Q: Where can I find more information about CHE's undergraduate majors?
A: Our major-specific fact sheets are a great place to get an overview of the major, along with examples, of research, internships, and career paths.
Q: What does the CHE undergraduate curriculum look like by major?
A: Take a look at the major-specific curriculum sheets.
Q: Is there a required design portfolio/index submissions for the Design & Environmental Analysis (DEA), Fashion Design & Management (FD&M) or Fiber Science majors?
A: Yes, those majors require a design submission/portfolio in addition to the Common Application! Carefully review our guidelines and deadlines. Applications will not be considered without these materials.
Q: Can I submit my design submission for DEA, FD&M, or Fiber Science after I have submitted my Common Application?
A: Yes, but the design submission still must be submitted by the established application deadline.
Q: What kind of research is happening in CHE and can undergraduates participate?
A: Research is happening across CHE -- through our academic departments as well as our affiliated centers and institutes -- and undergraduates play a significant role in that process. Our Bronfenbrenner Center for Translational Research adds another dimension to the research happening here.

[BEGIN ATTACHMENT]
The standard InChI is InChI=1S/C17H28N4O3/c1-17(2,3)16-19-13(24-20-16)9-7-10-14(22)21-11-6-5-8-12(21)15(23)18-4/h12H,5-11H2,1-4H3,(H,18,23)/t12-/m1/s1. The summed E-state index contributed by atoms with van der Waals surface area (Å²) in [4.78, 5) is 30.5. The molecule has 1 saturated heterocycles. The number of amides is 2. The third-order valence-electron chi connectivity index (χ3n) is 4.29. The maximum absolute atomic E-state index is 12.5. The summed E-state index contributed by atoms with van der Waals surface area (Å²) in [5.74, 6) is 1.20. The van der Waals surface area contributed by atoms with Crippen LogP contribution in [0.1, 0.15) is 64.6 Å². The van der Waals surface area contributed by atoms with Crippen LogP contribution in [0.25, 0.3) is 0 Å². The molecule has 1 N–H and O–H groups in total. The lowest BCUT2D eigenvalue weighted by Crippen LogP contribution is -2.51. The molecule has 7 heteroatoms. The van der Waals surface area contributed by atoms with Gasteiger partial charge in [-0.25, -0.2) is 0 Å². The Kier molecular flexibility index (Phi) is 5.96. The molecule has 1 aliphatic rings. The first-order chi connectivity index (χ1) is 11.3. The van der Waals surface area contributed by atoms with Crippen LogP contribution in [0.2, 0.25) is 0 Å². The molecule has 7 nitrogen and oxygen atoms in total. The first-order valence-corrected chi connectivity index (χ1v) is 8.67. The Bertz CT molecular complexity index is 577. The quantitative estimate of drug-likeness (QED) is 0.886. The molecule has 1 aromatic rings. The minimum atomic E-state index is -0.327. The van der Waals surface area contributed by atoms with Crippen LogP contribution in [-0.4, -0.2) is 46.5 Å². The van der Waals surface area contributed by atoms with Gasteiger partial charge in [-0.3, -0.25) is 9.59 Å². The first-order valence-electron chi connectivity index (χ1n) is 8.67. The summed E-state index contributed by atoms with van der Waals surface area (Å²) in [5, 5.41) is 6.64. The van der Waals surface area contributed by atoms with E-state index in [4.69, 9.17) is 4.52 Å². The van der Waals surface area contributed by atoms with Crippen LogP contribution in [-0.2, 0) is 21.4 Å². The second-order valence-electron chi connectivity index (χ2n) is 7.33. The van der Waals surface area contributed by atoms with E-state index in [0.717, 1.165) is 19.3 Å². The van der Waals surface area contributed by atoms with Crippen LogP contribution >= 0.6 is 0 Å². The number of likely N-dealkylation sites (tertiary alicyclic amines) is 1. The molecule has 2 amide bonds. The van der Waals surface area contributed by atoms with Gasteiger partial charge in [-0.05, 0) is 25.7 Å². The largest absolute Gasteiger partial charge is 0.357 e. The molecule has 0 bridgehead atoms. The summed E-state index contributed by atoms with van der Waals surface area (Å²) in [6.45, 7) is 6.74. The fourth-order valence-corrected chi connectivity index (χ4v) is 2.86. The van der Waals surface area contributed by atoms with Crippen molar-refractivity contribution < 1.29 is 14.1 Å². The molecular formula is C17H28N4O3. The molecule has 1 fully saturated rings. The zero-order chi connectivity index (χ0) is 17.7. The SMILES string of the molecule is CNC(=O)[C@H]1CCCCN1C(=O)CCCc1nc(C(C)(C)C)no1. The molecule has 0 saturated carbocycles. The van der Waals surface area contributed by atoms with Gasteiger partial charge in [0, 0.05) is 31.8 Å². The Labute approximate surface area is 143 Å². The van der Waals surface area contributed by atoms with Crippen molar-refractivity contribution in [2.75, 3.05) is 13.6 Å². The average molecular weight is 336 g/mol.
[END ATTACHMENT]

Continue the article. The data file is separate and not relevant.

Q: How can I add supplemental information (items that are not required as part of the application process such as creative samples for non-DEA, FD&M, or Fiber Science majors or additional information) to my application file?
A: These pieces can be added to your application through your application portal. Take a look at Cornell University's Admissions FAQs for more information.
Q: How can I learn more about undergraduate student life in the College of Human Ecology?
A: Email a Human Ecology Ambassador with student life questions during the fall and/or spring semesters.
Q: I have carefully read the available information and still have questions about CHE. Who can I email?
A: You can email our Admissions Office with additional questions. Contacting faculty and academic departments directly is strongly discouraged.